It was a strange ten minutes.
My associate minister came into my office and asked me if I’d heard the news about Paul Williams, a gifted writer and well-respected leader in the Christian Church. I hadn’t. My associate then told me that Paul had become Paula and referred me to Paul’s website for further info. I went to the website and found a picture of Paul as Paula (in a wig and dress) and read the blog posts. It was a strange ten minutes indeed.
This blog post is not about Paul Williams, except to the extent that his choice illustrates a dangerous notion that is growing in popularity among church-goers. I’m talking about the belief that sometimes God just gets it wrong. Transgender choices, for example, suggest that body and soul have been mismatched and that a correction needs to be made.
But it doesn’t have to be nearly that spectacular.
Take the church-going couple that decides to live together before marriage. They know the Bible talks about sexual purity and maintaining a spotless witness, but they would contend that God didn’t think the whole thing through. It’s much less expensive to maintain one household. “Why, just think how much more money we could put in the offering plate if we didn’t have to make that second rent payment.” (People have actually said this to me.)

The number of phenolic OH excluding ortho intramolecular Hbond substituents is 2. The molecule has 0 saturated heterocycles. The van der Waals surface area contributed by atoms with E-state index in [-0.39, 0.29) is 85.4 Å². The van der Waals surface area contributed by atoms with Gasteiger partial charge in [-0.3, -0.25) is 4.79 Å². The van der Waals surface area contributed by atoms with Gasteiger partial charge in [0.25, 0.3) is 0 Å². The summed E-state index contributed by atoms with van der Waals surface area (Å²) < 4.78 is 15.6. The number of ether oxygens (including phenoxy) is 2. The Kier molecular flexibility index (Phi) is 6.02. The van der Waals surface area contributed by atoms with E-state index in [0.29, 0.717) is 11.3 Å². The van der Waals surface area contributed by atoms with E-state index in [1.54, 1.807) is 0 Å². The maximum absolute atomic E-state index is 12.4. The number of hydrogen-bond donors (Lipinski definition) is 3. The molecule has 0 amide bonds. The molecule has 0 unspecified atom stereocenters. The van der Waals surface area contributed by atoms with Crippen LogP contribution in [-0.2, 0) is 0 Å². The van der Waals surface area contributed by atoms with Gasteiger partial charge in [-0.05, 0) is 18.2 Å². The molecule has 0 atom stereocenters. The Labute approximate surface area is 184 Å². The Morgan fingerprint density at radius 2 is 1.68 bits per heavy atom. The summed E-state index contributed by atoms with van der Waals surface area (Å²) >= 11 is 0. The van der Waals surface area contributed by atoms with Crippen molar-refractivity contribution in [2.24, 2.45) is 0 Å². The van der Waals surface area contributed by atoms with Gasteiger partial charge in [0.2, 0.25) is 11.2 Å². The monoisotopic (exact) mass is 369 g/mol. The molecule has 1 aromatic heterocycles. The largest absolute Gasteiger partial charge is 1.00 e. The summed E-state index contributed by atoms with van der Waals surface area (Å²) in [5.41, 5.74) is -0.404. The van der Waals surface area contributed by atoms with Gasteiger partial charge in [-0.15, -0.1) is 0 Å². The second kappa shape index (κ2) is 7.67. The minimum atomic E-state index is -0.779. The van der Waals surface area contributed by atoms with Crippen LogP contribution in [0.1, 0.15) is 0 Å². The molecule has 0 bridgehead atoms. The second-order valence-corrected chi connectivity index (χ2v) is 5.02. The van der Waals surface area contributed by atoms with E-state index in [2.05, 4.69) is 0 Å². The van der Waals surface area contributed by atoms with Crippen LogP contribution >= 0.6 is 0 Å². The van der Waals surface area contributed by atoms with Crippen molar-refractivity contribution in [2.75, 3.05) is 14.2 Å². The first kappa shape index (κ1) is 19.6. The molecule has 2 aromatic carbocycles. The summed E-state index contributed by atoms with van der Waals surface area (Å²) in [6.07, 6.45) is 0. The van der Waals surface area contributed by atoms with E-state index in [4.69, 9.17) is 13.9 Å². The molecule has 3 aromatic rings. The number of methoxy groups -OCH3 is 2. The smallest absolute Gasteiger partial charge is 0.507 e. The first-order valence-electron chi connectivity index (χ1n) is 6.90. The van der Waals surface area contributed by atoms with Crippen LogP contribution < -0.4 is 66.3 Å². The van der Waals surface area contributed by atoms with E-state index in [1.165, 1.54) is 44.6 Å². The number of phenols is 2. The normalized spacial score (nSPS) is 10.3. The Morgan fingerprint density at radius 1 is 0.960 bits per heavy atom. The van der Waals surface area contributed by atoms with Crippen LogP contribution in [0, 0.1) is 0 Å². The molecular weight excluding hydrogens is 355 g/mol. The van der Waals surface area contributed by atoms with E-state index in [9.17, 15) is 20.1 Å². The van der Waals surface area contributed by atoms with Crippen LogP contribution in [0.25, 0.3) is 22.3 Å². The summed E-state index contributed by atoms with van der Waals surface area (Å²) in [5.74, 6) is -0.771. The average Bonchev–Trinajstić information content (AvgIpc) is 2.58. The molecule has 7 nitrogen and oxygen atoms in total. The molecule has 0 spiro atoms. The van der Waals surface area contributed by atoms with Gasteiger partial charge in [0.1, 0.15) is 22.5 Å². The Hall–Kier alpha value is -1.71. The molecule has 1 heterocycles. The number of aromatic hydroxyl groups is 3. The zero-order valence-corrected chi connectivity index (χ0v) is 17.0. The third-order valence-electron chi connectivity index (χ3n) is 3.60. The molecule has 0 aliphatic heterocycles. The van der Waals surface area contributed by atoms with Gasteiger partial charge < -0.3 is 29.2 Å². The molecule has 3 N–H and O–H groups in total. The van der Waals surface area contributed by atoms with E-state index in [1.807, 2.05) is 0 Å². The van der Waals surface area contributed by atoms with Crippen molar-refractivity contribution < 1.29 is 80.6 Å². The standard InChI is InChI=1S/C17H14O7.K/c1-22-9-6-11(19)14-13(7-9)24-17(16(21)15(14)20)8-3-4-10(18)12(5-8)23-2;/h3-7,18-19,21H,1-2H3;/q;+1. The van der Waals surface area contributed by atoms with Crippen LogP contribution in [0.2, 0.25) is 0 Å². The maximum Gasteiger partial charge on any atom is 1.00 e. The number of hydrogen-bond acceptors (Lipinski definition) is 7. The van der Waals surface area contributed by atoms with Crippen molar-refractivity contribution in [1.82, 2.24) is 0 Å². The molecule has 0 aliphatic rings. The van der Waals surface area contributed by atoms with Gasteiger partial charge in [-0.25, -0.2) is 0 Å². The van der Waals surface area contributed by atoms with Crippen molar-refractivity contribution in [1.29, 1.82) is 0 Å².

Or what about the believer who marries an unbeliever? His analysis: “I know God says not to be unequally yoked, but he obviously underestimated the epic nature of the love we share.”
What’s scary here is that these are not moments of weakness that sneak up on us and cause us to stumble. These are calculated moves that require us to somehow frame God as being mistaken or, at the very least, out of touch. And once we start down that road, we’re done with anything even remotely resembling true, biblical Christianity. We can still go to church…we can write blog posts about how much we love God and want to continue to serve him…we can trot out fancy, grad-school psychology terms to explain our choices, but what we cannot do is say we believe in the God whose way is “perfect.” (Psalm 18:30)
On the other hand, I suppose it’s not important to some people to serve a perfect God who doesn’t make mistakes. Perhaps they feel a God who occasionally messes up is more relatable. One thing is certain: A God who occasionally messes up is a lot easier to serve.
Especially if I get to be the one who decides where he has messed up.
As for me, I’ll stick with my perfect God, the one who never makes a mistake. He sure does cramp my style sometimes. But in 58 years, I’ve never once done something his way and regretted it. All of my regrets can be traced back to those times when I concluded that he was wrong and I was right.